Author(s): Smart Dubai Department

Resource Type: Case studies

Countries: United Arab Emirates

SDG: GOAL 16. Peace and Justice Strong Institutions

Keywords: Open Data, Public Sector Innovation

2015

Smart Dubai Data Initiative - United Arab Emirates

Source in English: ESCWA-OECD Case Study - Smart Dubai Data Initiative

As part of the Smart Dubai Pulse, the innovative Dubai Data initiative was launched with the aim to competitively position Dubai as a global leading city in data and build a data economy.   This initiative established clear and highly advanced governance frameworks to manage data as a strategic asset and build a city-wide data platform to manage open data with value-added services.

Implementation: 2015

Contributor(s)

The Smart Dubai Department launched the Dubai Data initiative in 2015 and mandated the Dubai Data Establishment (DDE) to oversee its implementation, in partnership and collaboration with the public and private sectors, civil society organizations and academia.

Purpose

The overall aim of the Smart Dubai initiative is to make Dubai a Centre of Excellence in Data and the smartest and happiest city on earth, through the use of advanced digital technologies.

Functions

The Dubai Data initiative embodied several sub-initiatives that can be summarized as follows:

  • Instituting the Dubai Data Establishment and enacting a data law and policies that provide guidance on data classification, protection, sharing, use and reuse, and intellectual property rights protection.
  • Establishing data standards that determine approaches and best practices to manage data in accordance with the data law.
  • Developing the data curriculum which provides practical and customized training programmes on data skills for the benefit of government employees.
  • Implementing the Dubai Pulse platform through a Public-Private Partnership approach, providing data and allowing all beneficiaries to securely generate value from data.

Clients

  • The public and private sectors.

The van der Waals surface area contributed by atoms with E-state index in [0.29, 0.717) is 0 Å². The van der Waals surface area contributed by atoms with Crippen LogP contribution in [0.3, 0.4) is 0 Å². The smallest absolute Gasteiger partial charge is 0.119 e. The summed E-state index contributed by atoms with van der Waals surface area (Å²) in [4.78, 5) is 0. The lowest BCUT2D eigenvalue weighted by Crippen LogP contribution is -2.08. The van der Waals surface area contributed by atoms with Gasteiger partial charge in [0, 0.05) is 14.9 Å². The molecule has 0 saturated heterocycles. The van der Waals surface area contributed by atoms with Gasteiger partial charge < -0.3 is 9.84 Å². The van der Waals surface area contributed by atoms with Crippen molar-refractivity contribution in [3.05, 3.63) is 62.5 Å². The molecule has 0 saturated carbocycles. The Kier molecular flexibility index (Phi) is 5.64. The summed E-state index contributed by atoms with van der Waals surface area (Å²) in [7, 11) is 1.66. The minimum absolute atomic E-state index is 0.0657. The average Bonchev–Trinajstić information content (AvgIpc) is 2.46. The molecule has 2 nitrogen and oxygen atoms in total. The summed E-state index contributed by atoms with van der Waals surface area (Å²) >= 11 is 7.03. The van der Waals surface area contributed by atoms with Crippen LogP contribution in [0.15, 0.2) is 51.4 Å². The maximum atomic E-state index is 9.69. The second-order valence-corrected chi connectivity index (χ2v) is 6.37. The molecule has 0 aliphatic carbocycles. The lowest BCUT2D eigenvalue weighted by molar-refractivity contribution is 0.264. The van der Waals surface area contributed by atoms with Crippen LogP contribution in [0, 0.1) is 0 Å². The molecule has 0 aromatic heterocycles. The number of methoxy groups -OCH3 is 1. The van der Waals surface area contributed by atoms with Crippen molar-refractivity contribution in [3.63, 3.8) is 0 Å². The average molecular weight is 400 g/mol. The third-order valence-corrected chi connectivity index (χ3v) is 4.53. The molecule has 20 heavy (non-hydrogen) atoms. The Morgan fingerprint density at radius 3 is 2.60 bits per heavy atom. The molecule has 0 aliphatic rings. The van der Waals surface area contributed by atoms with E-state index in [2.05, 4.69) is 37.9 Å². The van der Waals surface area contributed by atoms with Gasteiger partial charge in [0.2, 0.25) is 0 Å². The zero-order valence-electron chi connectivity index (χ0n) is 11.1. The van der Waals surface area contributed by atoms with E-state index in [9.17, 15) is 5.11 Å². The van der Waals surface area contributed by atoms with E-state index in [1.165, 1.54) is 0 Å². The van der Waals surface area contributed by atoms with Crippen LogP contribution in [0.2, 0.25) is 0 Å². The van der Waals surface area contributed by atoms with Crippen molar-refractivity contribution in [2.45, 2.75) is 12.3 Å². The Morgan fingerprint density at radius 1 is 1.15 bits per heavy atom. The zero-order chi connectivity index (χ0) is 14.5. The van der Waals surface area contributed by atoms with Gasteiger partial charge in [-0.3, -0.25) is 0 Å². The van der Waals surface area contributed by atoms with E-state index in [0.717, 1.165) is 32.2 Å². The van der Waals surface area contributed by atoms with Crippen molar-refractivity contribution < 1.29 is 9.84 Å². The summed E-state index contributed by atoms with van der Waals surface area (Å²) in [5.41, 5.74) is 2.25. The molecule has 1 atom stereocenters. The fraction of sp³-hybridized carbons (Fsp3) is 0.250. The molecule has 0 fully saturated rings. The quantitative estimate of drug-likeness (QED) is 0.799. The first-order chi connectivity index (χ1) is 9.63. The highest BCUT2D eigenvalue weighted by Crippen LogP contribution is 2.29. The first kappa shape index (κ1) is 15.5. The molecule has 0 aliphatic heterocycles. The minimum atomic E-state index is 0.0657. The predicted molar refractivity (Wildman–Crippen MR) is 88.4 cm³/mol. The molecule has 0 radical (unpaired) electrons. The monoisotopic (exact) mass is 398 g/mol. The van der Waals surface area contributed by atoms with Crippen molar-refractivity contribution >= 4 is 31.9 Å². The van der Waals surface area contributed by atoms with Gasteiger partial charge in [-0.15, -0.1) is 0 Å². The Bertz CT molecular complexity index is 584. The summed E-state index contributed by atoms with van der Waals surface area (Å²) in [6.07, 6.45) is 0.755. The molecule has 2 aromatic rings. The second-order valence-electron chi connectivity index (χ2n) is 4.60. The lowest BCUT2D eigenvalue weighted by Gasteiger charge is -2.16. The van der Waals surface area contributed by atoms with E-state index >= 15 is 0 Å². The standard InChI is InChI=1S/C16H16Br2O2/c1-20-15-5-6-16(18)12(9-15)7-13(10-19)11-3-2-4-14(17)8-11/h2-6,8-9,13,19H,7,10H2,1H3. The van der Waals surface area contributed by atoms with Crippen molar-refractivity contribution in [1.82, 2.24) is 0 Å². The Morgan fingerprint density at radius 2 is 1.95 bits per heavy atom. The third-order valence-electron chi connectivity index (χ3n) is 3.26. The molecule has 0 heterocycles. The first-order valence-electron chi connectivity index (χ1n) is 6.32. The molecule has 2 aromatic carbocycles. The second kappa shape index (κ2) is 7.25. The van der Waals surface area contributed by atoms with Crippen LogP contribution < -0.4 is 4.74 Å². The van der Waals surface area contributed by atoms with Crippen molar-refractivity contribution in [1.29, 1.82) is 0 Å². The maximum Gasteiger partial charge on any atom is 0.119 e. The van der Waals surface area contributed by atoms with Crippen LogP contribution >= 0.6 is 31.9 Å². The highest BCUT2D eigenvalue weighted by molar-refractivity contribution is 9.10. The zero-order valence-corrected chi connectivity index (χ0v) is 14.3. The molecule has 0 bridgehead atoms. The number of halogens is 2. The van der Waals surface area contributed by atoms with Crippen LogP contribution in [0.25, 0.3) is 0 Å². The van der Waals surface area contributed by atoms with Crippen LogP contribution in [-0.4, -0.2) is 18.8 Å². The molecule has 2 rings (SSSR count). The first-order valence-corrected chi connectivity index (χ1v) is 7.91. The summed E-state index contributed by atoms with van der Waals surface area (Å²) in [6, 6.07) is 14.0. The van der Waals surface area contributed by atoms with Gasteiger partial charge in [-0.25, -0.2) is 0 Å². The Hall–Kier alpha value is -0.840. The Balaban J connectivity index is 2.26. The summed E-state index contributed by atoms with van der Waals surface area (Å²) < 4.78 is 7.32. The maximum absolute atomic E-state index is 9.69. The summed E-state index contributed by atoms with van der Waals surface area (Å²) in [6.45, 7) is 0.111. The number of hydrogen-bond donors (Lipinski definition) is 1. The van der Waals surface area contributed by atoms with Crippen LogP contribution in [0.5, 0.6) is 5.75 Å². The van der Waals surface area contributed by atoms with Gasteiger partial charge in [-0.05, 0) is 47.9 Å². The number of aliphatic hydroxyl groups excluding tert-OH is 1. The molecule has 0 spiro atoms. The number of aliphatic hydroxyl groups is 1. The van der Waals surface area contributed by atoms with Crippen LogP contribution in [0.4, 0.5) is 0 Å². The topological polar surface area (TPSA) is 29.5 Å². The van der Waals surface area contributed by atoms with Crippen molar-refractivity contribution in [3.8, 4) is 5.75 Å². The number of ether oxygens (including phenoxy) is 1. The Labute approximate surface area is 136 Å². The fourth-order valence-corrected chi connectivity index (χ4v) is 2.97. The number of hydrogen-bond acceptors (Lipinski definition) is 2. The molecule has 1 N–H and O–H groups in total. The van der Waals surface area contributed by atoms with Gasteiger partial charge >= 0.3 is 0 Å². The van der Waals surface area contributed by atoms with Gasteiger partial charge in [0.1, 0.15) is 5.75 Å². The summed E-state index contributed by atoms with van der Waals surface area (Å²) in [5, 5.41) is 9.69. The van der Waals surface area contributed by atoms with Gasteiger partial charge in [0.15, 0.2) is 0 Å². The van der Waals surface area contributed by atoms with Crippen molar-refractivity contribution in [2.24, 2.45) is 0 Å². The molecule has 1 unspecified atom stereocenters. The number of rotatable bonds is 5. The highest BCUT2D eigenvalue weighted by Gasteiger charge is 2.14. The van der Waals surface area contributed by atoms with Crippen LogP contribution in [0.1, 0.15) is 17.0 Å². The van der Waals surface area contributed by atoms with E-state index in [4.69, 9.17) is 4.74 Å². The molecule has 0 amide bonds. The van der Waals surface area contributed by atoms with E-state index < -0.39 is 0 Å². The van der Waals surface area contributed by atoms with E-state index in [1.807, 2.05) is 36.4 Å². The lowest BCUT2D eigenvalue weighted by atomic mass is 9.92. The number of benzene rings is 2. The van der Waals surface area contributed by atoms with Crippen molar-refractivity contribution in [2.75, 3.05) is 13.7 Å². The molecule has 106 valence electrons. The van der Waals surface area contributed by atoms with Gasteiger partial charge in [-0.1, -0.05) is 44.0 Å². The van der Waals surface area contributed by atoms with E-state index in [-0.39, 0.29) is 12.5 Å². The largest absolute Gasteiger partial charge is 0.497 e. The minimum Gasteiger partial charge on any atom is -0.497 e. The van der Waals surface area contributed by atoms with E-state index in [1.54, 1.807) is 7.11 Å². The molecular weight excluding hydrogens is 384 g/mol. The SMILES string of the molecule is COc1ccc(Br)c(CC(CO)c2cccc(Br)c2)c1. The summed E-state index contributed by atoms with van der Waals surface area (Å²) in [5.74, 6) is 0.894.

• Non-governmental organizations.
  • Academic institutions, students and researchers.
  • Developers, start-ups, entrepreneurs and business owners.
  • Data processing institutions, and data consumers and producers.
  • The public.

Outcome

  • Producing one of the first city-wide data laws in the world, which included five targeted policies and 15 complementary standards.
  • Providing approximately 500 open datasets, with nearly 2,000 more in the pipeline through the Dubai Pulse platform.
  • Identifying a number of use cases of publicly and commercially available data, in areas including crowd management/people flow, career choices, business locations, and retail intelligence.
  • Engaging the private sector to ensure advanced cross-sectoral data sharing, data commercialization and data science use.
  • Ensuring advanced, adaptive data governance through the development of guidelines, self-assessment toolkits, and technology standards to support the safe, fair and ethical exchange of information and use of artificial intelligence.

Challenges

  • Lack of data governance.
  • Limited skills in data management, data science and technology expertise.
  • The reluctance of the private sector to share private and commercial data, which necessitated building trust between sectors.

Useful links

Digital Dubai Data Initiatives
Dubai Pulse

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